h) Opening new markets: Commissioner Hogan himself has scheduled a number of promotion visits to third countries where important opportunities exist for EU agriculture and to help open doors for new exports. Already, Commissioner Hogan is committed to visits to China and Japan later this year and to Mexico and Colombia early in 2016.
In addition to this:
i) Using Rural Development Programmes: The 2014-2020 Rural Development Programmes also include 600 million EURO for quality products and promotion. Member states/regions have the possibility of increasing this envelope, provided that this is in line with the programmes’ underlying strategy. Moreover,Member states/regions have several other options under their RDPs to provide a wider range of effective measures to boost competitiveness, to preserve and valorise specific local production systems, or to accompany the restructuring of a sector, such as the dairy sector. There is also the option for support for restoring agricultural production potential damaged by natural disasters and catastrophic events, which has potential for the pigmeat sector, in order to have a ready-to-use measure at hand in case of an outbreak such as the African Swine Fever.
(3) To tackle supply chain challenges
a) Establishing a new High Level Group: The Commission will set up a new, dedicated High Level Group to focus on a number of specific and clearly defined issues. This will include credit for farmers, and financial and risk hedging instruments such as futures markets for agricultural products.. On this HLG, Commissioner Hogan will work closely with Commissioner Bienkowska. (A High Level Group normally comprises senior officials from national Ministries.)
b) Evaluating the Milk Package and encouraging wider use of certain measures: The Commission will bring forward to 2016 the report on the (2012) “milk package” originally foreseen for 2018, in order to consider its possible prolongation and improvement, including the extension of its provisions to other sectors. Introduced as a response to the 2009 dairy crisis, the Milk Package provides a range of measures aimed at giving producers a stronger position in the dairy supply chain, such as written contracts, collective bargaining, encouraging Producer Organisations, but the take-up has been slow in some regions because market conditions have been relatively favourable since 2012. The Commission will also promote similar provisions under existing rules for other sectors, e.g. for producer organisations etc.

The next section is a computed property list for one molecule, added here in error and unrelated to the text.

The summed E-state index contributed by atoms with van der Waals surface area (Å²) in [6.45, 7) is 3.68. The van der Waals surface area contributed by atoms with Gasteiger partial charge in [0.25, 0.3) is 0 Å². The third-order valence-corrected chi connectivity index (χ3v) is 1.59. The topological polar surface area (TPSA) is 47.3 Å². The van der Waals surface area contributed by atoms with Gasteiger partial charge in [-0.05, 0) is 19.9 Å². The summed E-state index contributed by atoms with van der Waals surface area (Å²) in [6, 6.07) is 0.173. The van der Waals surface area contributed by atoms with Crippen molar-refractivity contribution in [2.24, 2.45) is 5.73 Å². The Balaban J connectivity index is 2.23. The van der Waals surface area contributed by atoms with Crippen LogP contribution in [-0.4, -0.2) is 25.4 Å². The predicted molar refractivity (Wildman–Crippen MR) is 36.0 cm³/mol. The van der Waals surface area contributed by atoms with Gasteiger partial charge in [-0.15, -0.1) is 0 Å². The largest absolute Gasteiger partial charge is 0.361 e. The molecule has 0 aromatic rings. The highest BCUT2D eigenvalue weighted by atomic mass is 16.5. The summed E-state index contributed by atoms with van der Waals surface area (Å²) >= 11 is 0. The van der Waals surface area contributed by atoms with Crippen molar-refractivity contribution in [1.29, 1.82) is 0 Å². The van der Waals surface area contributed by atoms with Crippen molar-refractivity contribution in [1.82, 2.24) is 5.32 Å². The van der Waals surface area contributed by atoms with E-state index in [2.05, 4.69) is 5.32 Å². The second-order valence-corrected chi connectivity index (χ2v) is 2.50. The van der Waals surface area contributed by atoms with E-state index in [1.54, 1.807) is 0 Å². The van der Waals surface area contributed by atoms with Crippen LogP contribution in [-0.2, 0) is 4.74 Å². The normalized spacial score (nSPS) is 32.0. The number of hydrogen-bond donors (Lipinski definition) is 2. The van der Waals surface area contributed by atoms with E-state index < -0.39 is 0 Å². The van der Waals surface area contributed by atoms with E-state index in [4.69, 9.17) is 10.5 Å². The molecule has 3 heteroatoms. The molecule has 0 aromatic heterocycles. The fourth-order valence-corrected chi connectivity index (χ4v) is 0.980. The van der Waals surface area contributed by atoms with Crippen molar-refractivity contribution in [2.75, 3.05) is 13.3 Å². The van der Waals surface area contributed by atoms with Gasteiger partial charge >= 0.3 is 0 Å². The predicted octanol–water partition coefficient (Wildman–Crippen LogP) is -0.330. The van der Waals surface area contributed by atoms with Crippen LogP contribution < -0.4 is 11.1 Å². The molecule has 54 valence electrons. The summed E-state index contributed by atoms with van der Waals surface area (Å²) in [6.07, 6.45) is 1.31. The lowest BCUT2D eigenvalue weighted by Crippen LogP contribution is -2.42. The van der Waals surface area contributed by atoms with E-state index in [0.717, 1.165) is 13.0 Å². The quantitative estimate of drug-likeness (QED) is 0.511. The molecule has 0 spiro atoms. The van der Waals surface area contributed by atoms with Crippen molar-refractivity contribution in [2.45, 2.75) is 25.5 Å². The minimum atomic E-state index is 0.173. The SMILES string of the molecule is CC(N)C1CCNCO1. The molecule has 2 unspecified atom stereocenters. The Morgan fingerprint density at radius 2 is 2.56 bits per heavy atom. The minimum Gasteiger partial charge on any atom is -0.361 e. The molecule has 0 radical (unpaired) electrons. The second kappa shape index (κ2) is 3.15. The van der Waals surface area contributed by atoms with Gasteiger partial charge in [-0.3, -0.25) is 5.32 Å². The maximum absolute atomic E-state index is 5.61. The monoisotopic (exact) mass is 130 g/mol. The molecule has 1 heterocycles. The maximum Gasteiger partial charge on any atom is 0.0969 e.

c) Improving exchanges of experience, e.g on unfair trading practices: The Commission will also organise a range of meetings to discuss experiences and share best practices. For example, on unfair trading practices, discussion can look at how the code of conduct is working and the experiences in Member States such as Spain and the UK. There is also the potential for events to discuss financial and risk hedging instruments, such as forward contracts, futures markets, etc.
(4) To tighten the link between agriculture and society at large:
a) Addressing the needs of vulnerable groups: In the context of the current refugee crisis, there are ways of addressing the nutritional needs of refugees, for example through the distribution of dairy products.
b) The scheme for school fruit and school milk: Under the present School Milk Scheme, there is room for increasing the use of the EU support for milk distributed to schoolchildren. (Unlike for the School Fruit Scheme, there is no financial ceiling per Member State.) Moreover, the Commission will work with the Council and parliament to try and reach an early conclusion in the ongoing negotiations for a wider school scheme currently in negotiation.
In addition to this:
State Aids: There are also a number of tools that can be mobilised at national level. Member States have the possibility of providing national funding under the de minimis rules (below €15.000 for agricultural primary production or €200.000 for marketing and processing activities over 3 years). Even outside RDPs, Member States may use State aids, for example aid for investments, for agri-environment-climate or animal welfare commitments, for organic farming, or for the participation in quality schemes, etc. Under certain conditions, State Aids can also cover promotion, the closure of production capacity and, under strict conditions, rescue and restructuring aid for companies in severe financial difficulties, etc.